"I Am Not Scared" Project
Bullying in poor countries: Prevalence and coexistence with other forms of violence.
R. Del Rey y R. Ortega.
International Journal of Psychology and Psychological Therapy, 8 (1), 2008.
Violence, bullying, prevalence, Nicaragua, poor countries
1 - 20 pages
Bullying in poor countries: Prevalence and coexistence with other forms of violence. Bullying prevalence has been studied in many places in the world, however mainly in developed countries. Therefore, investigations are limited when exploring the phenomenon in poor and developing countries populations, in which the violence problems are even more prominent. Consequently, we consider of special relevance studying bullying in a poor country such is Nicaragua. In this article, we present the results of an investigation developed with a representative sample of 2,813 secondary students in Managua and its metropolitan area (Nicaragua), showing the bullying prevalence, the coexistence with
other forms of violence and the relation to age and sex of the students.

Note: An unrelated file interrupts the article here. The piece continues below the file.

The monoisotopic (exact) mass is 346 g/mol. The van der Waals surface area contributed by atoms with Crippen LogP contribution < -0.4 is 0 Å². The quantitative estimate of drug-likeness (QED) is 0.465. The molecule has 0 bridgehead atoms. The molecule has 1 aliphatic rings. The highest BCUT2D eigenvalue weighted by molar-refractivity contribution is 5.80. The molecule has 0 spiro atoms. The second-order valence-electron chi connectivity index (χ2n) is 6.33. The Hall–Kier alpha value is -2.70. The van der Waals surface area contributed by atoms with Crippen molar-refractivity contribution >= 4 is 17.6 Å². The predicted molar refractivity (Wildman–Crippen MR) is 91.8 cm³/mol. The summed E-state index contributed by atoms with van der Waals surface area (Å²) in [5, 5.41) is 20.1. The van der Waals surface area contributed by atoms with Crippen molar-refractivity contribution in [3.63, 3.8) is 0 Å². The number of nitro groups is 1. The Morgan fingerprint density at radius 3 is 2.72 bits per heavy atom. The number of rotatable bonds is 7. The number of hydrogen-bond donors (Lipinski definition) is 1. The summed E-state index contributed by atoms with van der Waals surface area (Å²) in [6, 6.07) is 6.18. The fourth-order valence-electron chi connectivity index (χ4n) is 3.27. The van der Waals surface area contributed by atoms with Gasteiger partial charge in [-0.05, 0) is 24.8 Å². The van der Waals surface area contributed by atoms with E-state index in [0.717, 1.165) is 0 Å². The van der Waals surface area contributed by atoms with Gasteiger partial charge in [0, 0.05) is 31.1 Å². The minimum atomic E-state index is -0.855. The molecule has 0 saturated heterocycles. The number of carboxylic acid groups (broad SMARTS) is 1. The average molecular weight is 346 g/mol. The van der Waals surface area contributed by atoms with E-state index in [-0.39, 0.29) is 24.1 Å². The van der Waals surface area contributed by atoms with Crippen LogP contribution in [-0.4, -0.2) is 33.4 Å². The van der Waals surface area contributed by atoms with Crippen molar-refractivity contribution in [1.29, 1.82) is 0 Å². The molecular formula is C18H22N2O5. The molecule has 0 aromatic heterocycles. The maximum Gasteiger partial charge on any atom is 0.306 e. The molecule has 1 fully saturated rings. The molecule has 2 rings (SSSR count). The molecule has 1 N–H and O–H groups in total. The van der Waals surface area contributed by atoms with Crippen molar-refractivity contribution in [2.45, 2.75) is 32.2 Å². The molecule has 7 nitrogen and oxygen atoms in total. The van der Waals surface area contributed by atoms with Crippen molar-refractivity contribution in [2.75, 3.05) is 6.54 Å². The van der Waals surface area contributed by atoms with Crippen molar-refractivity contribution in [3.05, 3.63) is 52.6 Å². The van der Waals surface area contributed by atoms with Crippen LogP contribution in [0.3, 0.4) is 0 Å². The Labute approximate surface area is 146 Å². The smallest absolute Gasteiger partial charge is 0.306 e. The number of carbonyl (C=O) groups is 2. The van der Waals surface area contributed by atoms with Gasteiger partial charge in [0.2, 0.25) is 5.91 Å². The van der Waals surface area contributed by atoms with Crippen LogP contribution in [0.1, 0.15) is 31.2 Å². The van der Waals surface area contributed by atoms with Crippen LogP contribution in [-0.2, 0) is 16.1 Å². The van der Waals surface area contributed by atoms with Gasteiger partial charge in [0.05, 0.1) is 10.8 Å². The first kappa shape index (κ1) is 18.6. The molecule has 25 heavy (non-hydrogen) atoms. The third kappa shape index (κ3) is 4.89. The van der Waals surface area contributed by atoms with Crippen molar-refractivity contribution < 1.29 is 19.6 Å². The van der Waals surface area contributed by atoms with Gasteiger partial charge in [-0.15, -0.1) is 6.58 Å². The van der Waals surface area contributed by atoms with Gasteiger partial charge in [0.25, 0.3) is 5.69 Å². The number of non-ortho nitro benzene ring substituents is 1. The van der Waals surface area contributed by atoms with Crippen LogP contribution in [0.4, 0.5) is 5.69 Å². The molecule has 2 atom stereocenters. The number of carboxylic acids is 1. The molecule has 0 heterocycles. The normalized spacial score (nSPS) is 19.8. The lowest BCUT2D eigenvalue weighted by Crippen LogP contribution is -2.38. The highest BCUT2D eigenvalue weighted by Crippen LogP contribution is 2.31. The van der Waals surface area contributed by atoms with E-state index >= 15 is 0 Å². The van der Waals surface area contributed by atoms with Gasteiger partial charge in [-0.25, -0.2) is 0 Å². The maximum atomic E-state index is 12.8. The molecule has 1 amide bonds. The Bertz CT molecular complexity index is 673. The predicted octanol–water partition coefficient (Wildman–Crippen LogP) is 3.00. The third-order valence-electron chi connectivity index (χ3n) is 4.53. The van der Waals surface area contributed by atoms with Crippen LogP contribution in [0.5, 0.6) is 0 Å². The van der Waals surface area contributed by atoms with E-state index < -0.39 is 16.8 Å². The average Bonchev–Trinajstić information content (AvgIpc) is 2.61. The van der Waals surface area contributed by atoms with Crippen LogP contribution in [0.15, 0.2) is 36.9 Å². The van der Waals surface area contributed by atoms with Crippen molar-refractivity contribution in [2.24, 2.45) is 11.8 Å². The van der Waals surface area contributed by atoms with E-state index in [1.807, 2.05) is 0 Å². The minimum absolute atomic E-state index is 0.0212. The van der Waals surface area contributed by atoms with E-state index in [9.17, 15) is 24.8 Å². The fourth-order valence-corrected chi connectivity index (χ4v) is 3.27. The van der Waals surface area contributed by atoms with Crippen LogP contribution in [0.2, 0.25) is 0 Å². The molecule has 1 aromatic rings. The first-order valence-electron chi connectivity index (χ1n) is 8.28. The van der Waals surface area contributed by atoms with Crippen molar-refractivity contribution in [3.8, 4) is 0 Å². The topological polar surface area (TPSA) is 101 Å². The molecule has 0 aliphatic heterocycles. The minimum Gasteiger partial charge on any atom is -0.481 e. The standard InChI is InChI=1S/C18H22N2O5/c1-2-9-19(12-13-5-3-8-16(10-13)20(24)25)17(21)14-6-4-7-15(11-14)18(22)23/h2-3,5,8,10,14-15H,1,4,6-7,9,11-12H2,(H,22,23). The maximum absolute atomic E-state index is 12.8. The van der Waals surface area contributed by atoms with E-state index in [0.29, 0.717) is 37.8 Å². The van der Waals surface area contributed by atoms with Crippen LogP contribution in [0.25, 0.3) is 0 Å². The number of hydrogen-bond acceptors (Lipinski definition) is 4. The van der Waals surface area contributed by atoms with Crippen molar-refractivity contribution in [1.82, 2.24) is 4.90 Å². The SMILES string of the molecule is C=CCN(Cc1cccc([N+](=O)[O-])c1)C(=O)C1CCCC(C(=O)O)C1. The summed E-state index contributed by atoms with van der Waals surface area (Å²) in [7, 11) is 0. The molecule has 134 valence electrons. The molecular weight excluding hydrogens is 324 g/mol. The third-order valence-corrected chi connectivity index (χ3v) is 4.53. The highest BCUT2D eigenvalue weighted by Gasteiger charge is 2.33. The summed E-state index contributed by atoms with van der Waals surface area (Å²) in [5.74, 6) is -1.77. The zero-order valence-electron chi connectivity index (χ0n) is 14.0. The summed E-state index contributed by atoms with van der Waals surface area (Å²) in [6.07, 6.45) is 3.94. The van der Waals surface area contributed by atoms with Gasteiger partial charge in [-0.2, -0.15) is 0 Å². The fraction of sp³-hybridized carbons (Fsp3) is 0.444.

This article has been selected by the interest that an investigation into the prevalence of bullying in a poor country like Nicaragua and comparison of results with those of Europe in this same issue.
Stand data as the level of prevalence of bullying in Nicaragua is extremely higher than developed countries (with an overall index of involvement of 35%). Being the most striking results, the high number of students who are involved from the role of victim or perpetrator victimized aggressive, accounting for about 12% of the total school population, while in European research rates are much lower. Another result suggests that this role has been identified as the most difficult step which shows a complex situation facing the rehabilitation not only for the largest number of subjects involved, but also the manner in which they are . From these data it is concluded that, in countries as poor as Nicaragua, in addition to physical violence and psychological abuse among students is also present in its most cruel and persistent.
Finally, these authors emphasize that the experience in one type of violence, such as bullying, involves greater risk of being involved in other violence. And in this sense, the profile most affected and most at risk is the so-called offender victimized. Instead, perpetrators and victims of bullying appear to be less affected than those of developed countries.
University of Seville
I Am Not Scared Project
Copyright 2017 - This project has been funded with support from the European Commission